UNITED STATES—Back when I was a kid I was considered the gamer of gamers. I had this unique ability to strategize in my head a way to complete a videogame without having a map or guide. I just had this unique intuition to know what had to be done in order to succeed. My recent acquisition of the SNES Classic and NES Classic has taken me back to my childhood in a major way. It’s like for several hours I can disconnect from the rest of the world and clear my thoughts in a way that nothing else does.
I guess I’m saying gaming allows my mind to flow free and all the worries that I have in the world disappears. As a result, I’ve come to the realization that gaming can be quite addictive to say the least. What seemed like an hour of gameplay instantly turned into 6-7 hours, without so much as a snap of a finger. It’s like when I get into gaming mode, I completely forget about the rest of the world.
Would I say gaming is an addiction? Yes, I’m not as bad as some of my nephews who can sit and play games for hours and I mean hours, like 12-20 hours a day nonstop, without a break. I’m looking at you specifically Fortnite. That game has the world at its mercy right now, which I cannot understand, but when I was young videogames were the world to me. Time moved at rapid speeds in a way that is simply impossible to describe with words. Working, reading, writing, watching TV, playing sports, watching movies, none of them can make time move at the speed that playing a video game does.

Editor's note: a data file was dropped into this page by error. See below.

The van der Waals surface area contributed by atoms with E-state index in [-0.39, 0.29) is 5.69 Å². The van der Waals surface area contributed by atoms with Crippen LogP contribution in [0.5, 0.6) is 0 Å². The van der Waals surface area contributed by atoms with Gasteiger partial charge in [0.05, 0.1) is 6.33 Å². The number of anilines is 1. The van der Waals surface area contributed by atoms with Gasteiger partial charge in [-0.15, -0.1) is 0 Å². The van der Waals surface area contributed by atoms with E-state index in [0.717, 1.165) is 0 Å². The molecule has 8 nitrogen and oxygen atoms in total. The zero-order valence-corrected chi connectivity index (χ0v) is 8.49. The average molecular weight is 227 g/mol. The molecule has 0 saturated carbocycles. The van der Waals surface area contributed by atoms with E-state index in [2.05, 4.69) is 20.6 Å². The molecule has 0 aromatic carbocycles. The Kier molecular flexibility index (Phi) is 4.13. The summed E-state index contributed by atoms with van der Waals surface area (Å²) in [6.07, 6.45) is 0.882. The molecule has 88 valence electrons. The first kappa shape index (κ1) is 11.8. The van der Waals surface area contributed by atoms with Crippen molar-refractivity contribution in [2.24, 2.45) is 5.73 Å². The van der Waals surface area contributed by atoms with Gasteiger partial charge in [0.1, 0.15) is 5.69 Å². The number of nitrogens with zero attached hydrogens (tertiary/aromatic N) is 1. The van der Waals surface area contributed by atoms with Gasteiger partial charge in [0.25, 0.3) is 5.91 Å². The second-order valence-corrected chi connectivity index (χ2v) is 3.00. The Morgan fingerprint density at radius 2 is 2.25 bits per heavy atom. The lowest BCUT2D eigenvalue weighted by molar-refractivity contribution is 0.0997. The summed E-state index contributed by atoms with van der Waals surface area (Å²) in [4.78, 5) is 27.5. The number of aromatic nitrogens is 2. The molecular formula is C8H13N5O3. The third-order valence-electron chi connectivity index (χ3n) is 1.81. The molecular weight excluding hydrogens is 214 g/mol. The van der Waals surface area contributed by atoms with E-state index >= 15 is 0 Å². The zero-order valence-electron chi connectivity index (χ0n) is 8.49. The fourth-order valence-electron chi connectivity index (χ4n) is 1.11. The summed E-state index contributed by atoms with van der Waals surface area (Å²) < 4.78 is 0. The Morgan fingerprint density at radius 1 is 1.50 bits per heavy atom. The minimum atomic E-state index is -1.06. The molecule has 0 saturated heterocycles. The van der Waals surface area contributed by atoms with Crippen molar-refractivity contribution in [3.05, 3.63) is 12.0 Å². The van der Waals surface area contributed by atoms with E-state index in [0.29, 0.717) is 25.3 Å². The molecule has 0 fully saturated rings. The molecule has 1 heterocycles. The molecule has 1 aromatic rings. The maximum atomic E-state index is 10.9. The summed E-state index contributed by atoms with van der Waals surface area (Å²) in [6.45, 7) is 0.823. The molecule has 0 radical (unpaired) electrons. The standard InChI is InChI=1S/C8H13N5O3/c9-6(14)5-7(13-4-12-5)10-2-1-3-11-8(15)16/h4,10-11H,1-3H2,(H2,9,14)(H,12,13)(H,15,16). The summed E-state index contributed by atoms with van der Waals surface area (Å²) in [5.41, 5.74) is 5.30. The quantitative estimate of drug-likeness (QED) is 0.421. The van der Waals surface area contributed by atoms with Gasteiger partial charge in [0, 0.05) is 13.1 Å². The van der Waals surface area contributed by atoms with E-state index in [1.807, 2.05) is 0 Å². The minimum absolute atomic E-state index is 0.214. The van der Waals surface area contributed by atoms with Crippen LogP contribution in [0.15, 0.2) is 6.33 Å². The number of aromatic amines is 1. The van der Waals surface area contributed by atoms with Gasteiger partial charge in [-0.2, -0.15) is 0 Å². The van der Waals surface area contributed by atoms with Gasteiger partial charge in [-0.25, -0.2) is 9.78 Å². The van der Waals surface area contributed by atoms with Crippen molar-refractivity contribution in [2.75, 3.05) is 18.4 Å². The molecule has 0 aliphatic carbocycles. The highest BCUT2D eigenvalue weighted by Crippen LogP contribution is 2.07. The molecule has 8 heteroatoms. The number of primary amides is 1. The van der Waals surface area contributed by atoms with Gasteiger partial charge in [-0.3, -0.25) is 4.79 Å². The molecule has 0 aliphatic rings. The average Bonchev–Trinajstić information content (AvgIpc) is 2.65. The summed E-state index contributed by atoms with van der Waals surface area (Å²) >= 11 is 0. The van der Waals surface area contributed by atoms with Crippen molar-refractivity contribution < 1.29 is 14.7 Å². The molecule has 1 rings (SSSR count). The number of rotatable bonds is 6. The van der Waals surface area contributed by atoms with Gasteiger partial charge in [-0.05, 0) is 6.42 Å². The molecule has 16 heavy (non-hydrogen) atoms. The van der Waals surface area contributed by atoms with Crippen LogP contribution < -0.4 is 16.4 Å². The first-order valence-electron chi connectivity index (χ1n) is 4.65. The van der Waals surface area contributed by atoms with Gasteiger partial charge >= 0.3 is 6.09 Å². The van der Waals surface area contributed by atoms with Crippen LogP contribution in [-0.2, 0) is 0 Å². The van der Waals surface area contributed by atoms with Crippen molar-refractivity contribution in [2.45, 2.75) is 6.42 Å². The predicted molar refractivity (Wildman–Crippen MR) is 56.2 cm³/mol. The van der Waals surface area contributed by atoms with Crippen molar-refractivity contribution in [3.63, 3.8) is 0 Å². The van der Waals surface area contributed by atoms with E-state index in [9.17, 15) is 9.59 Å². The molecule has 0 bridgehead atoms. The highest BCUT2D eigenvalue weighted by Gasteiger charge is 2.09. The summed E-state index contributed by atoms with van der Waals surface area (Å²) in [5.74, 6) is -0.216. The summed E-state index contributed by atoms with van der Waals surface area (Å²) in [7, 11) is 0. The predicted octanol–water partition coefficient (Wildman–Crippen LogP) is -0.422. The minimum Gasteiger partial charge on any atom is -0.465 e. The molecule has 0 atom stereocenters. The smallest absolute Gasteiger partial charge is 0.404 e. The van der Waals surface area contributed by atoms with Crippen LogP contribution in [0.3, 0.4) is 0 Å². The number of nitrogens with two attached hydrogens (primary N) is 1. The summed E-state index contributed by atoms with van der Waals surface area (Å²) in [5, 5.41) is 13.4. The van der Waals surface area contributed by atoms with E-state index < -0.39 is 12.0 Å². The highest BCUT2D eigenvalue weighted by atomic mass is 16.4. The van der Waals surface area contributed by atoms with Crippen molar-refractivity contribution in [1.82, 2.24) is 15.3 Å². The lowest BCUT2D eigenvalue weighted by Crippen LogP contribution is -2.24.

So I wanted to think about it a bit? Just precisely what is it about video games that so many Americans, particularly males, young and those old, make it a goal to carve time out of their busy schedule to play? Some argue that it’s about being taken to a fantasy world; one that doesn’t compare to reality. I don’t believe that to be true. I think it has something to do with being able to focus 100 percent on something and nothing else matters at that moment.
Is that dangerous? Yes, because that focus on the game can halt one from taking care of priorities that can be life or death in some situations. I mean I loved watching that episode of “South Park” where they spoofed the dangers of kids playing videogames nonstop. Not only does the body become idle, but one’s lifestyle becomes less active which is never a good thing. There are those who claim gaming has no benefits, but I beg to differ.
Gaming teaches one the importance of solving puzzles, developing strategies and critical thinking at times. I would argue this is more common for role playing games, but the same time applies to fighting style videogames. You have to be able to anticipate and strategize how to counter an act that may be implemented by your opponent. Gaming is good, but in moderation, always in moderation people.